Portland Greenhouse Helps Homeless Kids
By Debbie Coppenger –
When I came to the Salvation Army Greenhouse in Portland, Ore., as the new administrator last November, I really felt that there was no better calling for me, and that I have spent most of my life preparing to be here. I also believed that with my background in child mental health, state government, juvenile justice work, and as a seasoned foster parent, I was well prepared for my role at Greenhouse. In this short period of time, I now have learned that no amount of education, training, or experience can prepare you for the stark reality of what is happening in our community for homeless youth.
I also wanted to believe that it was the choices of the teens that caused them to be unavailable to the system. I know now that although this is sometimes true, most of the time it is not. We have a few kids who admit they were difficult and angry teenagers who caused lots of trouble–but when I talk to them, I see they are so aware of every shortcoming they have, and imagine some they don’t have.
Instead of the rebellious teenagers I expected, I see children who are desperately seeking some form of normalcy in a lifestyle that cannot possibly offer them anything normal. I have seen a girl who was locked out of her house at the age of 13–the day after her mother remarried. And I spent time talking to a young lady who ran away from home due to abuse that was so horrid we would not want to admit her abuser was even a member of the human race. There was a boy whose foster mother could no longer care for him, and the agency sent him to Greenhouse for services.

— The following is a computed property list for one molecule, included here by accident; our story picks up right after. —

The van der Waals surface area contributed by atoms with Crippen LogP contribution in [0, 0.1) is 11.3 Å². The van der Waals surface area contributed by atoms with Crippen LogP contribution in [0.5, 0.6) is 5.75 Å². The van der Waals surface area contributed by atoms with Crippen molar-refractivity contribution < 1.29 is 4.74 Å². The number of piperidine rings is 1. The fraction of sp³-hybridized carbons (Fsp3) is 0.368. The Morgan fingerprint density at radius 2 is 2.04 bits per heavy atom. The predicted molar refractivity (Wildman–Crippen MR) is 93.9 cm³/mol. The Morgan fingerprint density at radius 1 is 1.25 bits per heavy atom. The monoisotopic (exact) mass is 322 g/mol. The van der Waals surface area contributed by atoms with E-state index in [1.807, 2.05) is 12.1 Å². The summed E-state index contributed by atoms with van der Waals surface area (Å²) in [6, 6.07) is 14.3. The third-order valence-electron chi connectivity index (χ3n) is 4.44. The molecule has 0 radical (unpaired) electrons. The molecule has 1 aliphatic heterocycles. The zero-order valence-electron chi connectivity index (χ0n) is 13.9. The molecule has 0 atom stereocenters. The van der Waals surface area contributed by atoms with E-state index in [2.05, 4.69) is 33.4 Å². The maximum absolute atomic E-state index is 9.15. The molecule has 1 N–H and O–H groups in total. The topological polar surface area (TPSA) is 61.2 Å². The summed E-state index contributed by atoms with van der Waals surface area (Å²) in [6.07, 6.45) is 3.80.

The truly scary fact is that in this city there are over 2,500 homeless teenagers. This is especially alarming when we consider that many are swept away in the survival mentality of the streets.
We aren’t saving all the homeless kids, and we are not the only ones making a difference. But the Greenhouse is helping as many youth as we possibly can. We have our success stories–kids who get help filling out college applications, and prepare for GED tests. There are kids in their 20s who say that Greenhouse literally saved their lives. Some, though, don’t make it at all. They die of drug overdoses or AIDS or suicide. As near as I can figure, we have been able to transition approximately a third of the kids we have served into productive lives. That means around 350 teens a year. Another third did not die out on the street because their basic physical needs were met, and someone here cared for them when no one else did.
Thanks to the help of the community, we can continue to offer this important service for kids. We hope to do more.